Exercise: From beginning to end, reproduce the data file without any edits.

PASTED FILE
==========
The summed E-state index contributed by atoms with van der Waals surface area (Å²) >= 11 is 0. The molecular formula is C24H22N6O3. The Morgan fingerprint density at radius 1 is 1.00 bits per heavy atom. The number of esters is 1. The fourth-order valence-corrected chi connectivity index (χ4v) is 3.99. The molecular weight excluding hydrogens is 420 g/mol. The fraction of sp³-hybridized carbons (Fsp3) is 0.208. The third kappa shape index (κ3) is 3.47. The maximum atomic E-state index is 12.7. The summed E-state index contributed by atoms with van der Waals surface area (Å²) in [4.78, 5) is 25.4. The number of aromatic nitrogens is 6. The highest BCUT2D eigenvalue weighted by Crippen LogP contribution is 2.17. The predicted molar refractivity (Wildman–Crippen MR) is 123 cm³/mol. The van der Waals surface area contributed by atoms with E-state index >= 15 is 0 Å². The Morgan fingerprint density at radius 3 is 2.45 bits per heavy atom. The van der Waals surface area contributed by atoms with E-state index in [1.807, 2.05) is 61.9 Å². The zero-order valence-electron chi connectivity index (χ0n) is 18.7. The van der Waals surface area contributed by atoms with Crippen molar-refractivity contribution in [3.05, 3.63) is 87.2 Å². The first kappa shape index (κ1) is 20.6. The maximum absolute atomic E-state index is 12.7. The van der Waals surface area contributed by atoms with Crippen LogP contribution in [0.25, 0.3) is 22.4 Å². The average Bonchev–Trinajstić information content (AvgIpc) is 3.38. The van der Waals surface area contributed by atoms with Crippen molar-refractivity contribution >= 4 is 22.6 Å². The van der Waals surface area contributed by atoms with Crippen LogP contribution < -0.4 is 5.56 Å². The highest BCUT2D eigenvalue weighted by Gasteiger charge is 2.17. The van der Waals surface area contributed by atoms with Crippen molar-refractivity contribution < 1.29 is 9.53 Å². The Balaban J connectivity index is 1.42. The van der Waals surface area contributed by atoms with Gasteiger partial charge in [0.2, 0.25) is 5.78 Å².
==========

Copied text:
The summed E-state index contributed by atoms with van der Waals surface area (Å²) >= 11 is 0. The molecular formula is C24H22N6O3. The Morgan fingerprint density at radius 1 is 1.00 bits per heavy atom. The number of esters is 1. The fourth-order valence-corrected chi connectivity index (χ4v) is 3.99. The molecular weight excluding hydrogens is 420 g/mol. The fraction of sp³-hybridized carbons (Fsp3) is 0.208. The third kappa shape index (κ3) is 3.47. The maximum atomic E-state index is 12.7. The summed E-state index contributed by atoms with van der Waals surface area (Å²) in [4.78, 5) is 25.4. The number of aromatic nitrogens is 6. The highest BCUT2D eigenvalue weighted by Crippen LogP contribution is 2.17. The predicted molar refractivity (Wildman–Crippen MR) is 123 cm³/mol. The van der Waals surface area contributed by atoms with E-state index >= 15 is 0 Å². The Morgan fingerprint density at radius 3 is 2.45 bits per heavy atom. The van der Waals surface area contributed by atoms with E-state index in [1.807, 2.05) is 61.9 Å². The zero-order valence-electron chi connectivity index (χ0n) is 18.7. The van der Waals surface area contributed by atoms with Crippen molar-refractivity contribution in [3.05, 3.63) is 87.2 Å². The first kappa shape index (κ1) is 20.6. The maximum absolute atomic E-state index is 12.7. The van der Waals surface area contributed by atoms with Crippen LogP contribution in [0.25, 0.3) is 22.4 Å². The average Bonchev–Trinajstić information content (AvgIpc) is 3.38. The van der Waals surface area contributed by atoms with Crippen molar-refractivity contribution >= 4 is 22.6 Å². The van der Waals surface area contributed by atoms with Crippen LogP contribution < -0.4 is 5.56 Å². The highest BCUT2D eigenvalue weighted by Gasteiger charge is 2.17. The van der Waals surface area contributed by atoms with Crippen molar-refractivity contribution < 1.29 is 9.53 Å². The Balaban J connectivity index is 1.42. The van der Waals surface area contributed by atoms with Gasteiger partial charge in [0.2, 0.25) is 5.78 Å².